Though economists can now demonstrate that delay links to higher earnings and other benefits, for decades prior steadily increasing numbers of working women have been figuring that out without benefit of experts, through deduction, happenstance, and attention to one another’s examples, as they’ve negotiated the still-shifting world of work in our post-birth control world.

Current anti-contraception politics would have strong economic and political effects, since limiting women’s ability to control their fertility means lowering their wages and their political clout.

*“The Effects of Motherhood Timing on Career Path,” Journal of Population Economics 24, no. 3 (July 2011): 1071-1100.  Miller’s article documents that the overall wage gain to all women averages out to 3 percent per year of delay, but  notes that the gain is realized only by college grads.  When calculated for the smaller pool of college graduates only, she finds a 5 percent wage gain, and confirms via email to the author a concomitant earnings gain of roughly 12 percent.

–Based on material from READY: Why Women Are Embracing the New Later Motherhood (Basic Books, 2012), pp. xv-xvi.




Babies on Hold: The Birth Rate Drop & the Time-Lag Effect

[This piece has appeared in variously edited versions, with various titles on RH Reality Check, Huffington Post, and Ms Blog]

New CDC birth data out Wednesday confirm that the U.S. birthrate dropped one percent to reach an all-time low in 2011, extending the downward trend begun with the recession in 2008. Put down your knee-jerk fears about smaller population. This drop is a good sign, foretelling not a diminished but a strengthened workforce down the line.

Historic lows make headlines, but the deep story here is the time-lag ripple effect of delay that this year’s data demonstrate. The big birthrate declines we’ve seen since the recent high in 2007 (down nine percent overall) have been sharpest among teens ages 15 to 19 (a 25 percent drop over the four years) and to young women ages 20 to 24 (down 19 percent). Both of those age bands hit historic lows in 2011. We’re talking framework change here.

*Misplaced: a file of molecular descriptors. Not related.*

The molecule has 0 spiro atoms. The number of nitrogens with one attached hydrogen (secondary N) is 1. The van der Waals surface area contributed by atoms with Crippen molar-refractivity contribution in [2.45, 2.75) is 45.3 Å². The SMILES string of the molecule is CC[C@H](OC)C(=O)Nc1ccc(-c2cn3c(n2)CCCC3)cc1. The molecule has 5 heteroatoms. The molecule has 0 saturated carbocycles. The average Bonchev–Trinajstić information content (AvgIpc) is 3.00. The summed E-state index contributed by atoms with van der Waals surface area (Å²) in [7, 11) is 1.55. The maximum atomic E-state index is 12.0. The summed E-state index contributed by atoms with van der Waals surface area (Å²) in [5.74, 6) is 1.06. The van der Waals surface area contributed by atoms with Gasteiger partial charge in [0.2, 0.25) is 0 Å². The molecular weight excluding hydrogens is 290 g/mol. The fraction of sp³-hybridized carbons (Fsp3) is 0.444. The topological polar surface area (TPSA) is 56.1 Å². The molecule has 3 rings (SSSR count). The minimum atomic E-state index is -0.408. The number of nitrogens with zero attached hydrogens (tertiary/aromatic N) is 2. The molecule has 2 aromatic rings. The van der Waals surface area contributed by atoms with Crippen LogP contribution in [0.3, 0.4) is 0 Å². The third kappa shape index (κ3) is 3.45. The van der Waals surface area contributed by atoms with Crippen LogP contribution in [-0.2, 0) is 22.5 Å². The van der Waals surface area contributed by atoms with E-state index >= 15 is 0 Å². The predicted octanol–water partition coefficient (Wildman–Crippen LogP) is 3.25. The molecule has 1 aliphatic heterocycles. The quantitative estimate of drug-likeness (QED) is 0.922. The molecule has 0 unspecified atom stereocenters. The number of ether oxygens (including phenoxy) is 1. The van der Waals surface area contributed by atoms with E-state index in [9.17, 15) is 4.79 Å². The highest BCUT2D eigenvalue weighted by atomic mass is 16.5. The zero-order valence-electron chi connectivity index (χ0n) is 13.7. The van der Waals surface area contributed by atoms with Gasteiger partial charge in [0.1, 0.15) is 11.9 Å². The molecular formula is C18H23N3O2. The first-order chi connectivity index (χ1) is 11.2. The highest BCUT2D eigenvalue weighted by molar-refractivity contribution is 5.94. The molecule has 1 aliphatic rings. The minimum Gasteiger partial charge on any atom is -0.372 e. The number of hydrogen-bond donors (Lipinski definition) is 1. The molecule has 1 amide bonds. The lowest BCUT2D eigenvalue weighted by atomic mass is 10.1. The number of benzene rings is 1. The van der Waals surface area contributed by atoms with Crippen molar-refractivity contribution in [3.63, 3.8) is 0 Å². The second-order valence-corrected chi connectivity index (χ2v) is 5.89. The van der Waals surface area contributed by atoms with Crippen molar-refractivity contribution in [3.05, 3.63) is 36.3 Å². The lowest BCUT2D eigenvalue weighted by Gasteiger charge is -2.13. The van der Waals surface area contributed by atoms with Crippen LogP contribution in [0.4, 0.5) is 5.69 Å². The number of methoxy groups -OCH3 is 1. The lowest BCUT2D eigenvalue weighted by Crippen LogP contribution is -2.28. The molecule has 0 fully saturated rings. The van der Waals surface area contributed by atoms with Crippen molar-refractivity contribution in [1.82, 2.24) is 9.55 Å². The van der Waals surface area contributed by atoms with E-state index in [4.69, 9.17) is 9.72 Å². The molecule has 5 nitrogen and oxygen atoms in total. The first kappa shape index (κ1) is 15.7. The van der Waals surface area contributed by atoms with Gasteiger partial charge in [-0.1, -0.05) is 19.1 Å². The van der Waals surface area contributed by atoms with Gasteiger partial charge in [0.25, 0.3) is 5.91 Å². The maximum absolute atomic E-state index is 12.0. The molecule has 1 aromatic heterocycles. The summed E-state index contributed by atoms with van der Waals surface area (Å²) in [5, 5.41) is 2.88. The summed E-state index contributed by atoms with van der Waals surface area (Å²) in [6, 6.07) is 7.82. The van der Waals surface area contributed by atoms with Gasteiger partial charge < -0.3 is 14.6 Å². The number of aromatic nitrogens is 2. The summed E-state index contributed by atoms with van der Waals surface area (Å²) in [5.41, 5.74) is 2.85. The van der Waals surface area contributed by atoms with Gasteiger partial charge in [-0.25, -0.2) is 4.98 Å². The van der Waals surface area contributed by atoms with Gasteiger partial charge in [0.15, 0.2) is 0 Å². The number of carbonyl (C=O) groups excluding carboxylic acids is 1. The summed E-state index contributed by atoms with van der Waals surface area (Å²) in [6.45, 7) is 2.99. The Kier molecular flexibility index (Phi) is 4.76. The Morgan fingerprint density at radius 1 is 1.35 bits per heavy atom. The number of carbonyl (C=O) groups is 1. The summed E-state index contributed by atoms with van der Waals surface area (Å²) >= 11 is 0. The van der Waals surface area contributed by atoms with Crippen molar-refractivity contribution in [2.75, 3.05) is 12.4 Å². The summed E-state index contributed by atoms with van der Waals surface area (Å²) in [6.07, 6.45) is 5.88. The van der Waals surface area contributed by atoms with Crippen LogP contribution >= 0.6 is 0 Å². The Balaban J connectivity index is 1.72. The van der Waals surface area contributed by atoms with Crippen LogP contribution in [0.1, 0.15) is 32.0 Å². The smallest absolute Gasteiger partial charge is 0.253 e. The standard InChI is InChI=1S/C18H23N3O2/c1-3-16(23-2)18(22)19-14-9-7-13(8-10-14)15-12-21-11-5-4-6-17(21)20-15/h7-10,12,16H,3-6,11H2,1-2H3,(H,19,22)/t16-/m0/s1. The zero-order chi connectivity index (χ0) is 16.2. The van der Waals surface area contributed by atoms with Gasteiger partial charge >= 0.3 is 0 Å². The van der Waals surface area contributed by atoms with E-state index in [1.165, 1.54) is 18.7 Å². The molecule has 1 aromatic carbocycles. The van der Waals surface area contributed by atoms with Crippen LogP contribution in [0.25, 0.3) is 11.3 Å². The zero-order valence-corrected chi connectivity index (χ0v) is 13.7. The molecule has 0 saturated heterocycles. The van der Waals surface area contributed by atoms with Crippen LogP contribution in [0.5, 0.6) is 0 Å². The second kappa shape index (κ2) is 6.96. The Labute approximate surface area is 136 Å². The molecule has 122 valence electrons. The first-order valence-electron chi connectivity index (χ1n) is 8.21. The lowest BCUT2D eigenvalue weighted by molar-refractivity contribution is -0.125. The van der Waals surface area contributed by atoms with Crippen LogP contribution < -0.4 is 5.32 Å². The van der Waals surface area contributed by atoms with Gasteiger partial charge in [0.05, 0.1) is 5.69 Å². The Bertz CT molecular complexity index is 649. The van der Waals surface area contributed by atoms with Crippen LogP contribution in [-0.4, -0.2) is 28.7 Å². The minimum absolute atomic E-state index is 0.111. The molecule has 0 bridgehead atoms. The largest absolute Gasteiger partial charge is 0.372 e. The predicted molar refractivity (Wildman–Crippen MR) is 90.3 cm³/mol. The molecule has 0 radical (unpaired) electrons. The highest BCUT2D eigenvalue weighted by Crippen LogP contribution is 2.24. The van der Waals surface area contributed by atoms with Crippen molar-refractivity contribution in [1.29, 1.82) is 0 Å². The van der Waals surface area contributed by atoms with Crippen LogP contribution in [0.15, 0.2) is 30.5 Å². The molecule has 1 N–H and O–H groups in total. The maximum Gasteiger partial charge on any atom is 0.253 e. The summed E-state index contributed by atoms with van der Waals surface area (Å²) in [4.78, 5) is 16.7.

On the other hand, rates among women ages 25 to 29 have fallen a much smaller nine percent since 2007; those among women ages 30 to 34 fell four percent between 2007 and 2010 and held steady in 2011; and those among women ages 35 to 39 also fell four percent between 2007 and 2010, but rose three percent in 2011. Rates among women ages 40 to 44 never fell: they’d been rising steadily since 1981, and rose another seven percent between 2007 and 2011.What we’re seeing here looks not so much like a big decline in the number of women who have kids over their lifetimes, or even necessarily in the number of kids they have, as like the time-lag effect of postponement. The big switch in the timing of when women have children was underway long before the recession of 2007 (see this CCF fact sheet), but the recession intensified it. We can see that in the chart below, in the rising birthrates for women ages 30 to 44, and the falling rates for women ages 15 to 29.

Already some women who stayed on the maternity sidelines in their thirties in the early part of this decline have jumped back into the game (visible in the rises among women 35 and older). Though the increases to date are not yet sizable, the scene is set for a flood of later mothers down the line. The overall rate of decline was lower than in the three previous years, suggesting that an overall upturn may be on the way in the next year or so. But though the recession officially ended in 2009, younger women’s rates are still dropping drastically in 2011 (down 8 percent from 2010). These indicators confirm that the recovery still needs to gain traction before people trust it with their families. They also tell us that the national birth timing dynamic is changing fast.

In their 25 percent rate plunge in just four years, young women today are enacting a sped-up version of the trend to delaying kids that’s been growing since the introduction of hormonal birth control, in 1960.[1] Like millions of women before them, these citizens are refraining from having a first child early on (first births were also at an all time low in 2011), or sometimes a second, and choosing instead to invest in their educations (high school completion and college entry levels are up since 2007) and to build up their credentials at work. They may not be changing the number of kids they’ll have overall by much, but they are changing the economic circumstances into which those kids will arrive, for the better. Not all recession effects are problematic.

This sped-up delay effect has at least three overlapping causes. Most obvious is the recession/slow recovery (recessions are historically powerful contraception—before the Pill, the lowest recorded birth rate occurred in 1936). If people don’t feel they can afford kids, they become more vigilant about controlling fertility. A second cause lies in recent improvements in birth control methods and access, which make it easier to be vigilant.

A third springs from the fact that not only did young women refrain from having kids for the downturn; because they didn’t have kids quite a few of them were able to complete high school and enroll in college. That put them on track for perhaps a decade of further delay (the time required to finish the Bachelor’s degree and maybe grad school, and then to establish at work) rather than just a year or two (on average college graduate women of all races have their first child at 30).